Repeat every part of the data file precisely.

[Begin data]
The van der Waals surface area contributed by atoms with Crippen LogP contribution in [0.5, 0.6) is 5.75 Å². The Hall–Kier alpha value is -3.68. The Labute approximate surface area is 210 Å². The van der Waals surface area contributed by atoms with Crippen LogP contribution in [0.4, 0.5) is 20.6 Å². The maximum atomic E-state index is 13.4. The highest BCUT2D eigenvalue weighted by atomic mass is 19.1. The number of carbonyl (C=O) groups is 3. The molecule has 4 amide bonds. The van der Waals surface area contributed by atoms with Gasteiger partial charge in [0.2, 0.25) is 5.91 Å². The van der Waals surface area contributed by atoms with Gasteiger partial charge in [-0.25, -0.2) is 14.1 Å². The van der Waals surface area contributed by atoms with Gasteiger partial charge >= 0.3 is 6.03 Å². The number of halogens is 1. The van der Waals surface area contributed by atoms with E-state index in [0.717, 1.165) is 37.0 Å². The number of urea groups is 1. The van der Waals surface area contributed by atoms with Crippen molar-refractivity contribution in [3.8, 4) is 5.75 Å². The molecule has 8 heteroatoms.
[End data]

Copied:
The van der Waals surface area contributed by atoms with Crippen LogP contribution in [0.5, 0.6) is 5.75 Å². The Hall–Kier alpha value is -3.68. The Labute approximate surface area is 210 Å². The van der Waals surface area contributed by atoms with Crippen LogP contribution in [0.4, 0.5) is 20.6 Å². The maximum atomic E-state index is 13.4. The highest BCUT2D eigenvalue weighted by atomic mass is 19.1. The number of carbonyl (C=O) groups is 3. The molecule has 4 amide bonds. The van der Waals surface area contributed by atoms with Gasteiger partial charge in [0.2, 0.25) is 5.91 Å². The van der Waals surface area contributed by atoms with Gasteiger partial charge in [-0.25, -0.2) is 14.1 Å². The van der Waals surface area contributed by atoms with Gasteiger partial charge >= 0.3 is 6.03 Å². The number of halogens is 1. The van der Waals surface area contributed by atoms with E-state index in [0.717, 1.165) is 37.0 Å². The number of urea groups is 1. The van der Waals surface area contributed by atoms with Crippen molar-refractivity contribution in [3.8, 4) is 5.75 Å². The molecule has 8 heteroatoms.